Which customer service metrics do you track? And are you able to act on your metrics to improve outcomes? Although service reports deliver tons of data about your strengths and weaknesses, it's vital to generate insights from raw numbers.
Learn how to evaluate customer service effectiveness by using critical measurements that give you the big picture while highlighting individual performance.
8 customer service metrics you should track to improve customer relations:
- Operational time metrics
- Customer reviews and ratings
- Operational rates
- Up-sell and cross-sell ratios
- Customer satisfaction scores
- Voice of the consumer
- Retention and repurchase rates
- Case-level statistics
1. Measure operational time metrics
In an instant-everything world, speed in customer communication is crucial, with a survey finding 20% of consumers expect an immediate response from companies on social media. In comparison, 24% want an answer within the hour.
The time it takes to answer messages and resolve issues affects the customer experience. Look at industry benchmarks for different service channels and ensure your teams reach customer service goals.
Measure your customer service performance by looking at metrics such as:
- Average resolution time: Learn how long it takes from the first communication until resolution, across all channels. This metric gives you a broad overview of your customer service performance.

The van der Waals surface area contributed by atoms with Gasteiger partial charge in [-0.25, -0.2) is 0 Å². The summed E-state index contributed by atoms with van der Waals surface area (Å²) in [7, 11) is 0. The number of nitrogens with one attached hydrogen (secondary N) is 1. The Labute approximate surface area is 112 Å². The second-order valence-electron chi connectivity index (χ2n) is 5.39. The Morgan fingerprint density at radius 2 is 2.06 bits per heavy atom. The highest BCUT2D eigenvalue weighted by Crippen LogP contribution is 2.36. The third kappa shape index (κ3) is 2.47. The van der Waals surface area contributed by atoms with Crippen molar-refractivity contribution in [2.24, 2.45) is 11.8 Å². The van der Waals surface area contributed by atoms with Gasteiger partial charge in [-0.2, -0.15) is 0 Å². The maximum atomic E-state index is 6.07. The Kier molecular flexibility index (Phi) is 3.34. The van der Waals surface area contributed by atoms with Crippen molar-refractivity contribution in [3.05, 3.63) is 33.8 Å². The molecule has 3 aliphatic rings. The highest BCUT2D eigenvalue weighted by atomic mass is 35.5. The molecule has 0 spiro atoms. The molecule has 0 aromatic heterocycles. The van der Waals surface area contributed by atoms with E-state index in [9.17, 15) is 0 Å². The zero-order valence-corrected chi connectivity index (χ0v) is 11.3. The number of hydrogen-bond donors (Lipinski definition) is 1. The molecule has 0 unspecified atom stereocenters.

- Average handle time: Find out how much time your teams spend on calls. This metric looks at the average length of calls, including time spent on hold, pulling up information, or talking with the customer.
- First response time: Also called first reply time, this metric shows you how long customers wait for service after asking for help. Since clients use various touchpoints, look at your overall rate then break it down by platform.
2. Assess customer reviews and ratings
Delivering exceptional customer care results in satisfied clients and favorable reviews. Although you should look at response times for review platforms, it's also important to analyze reviews to find a pattern of problems or gaps in your training.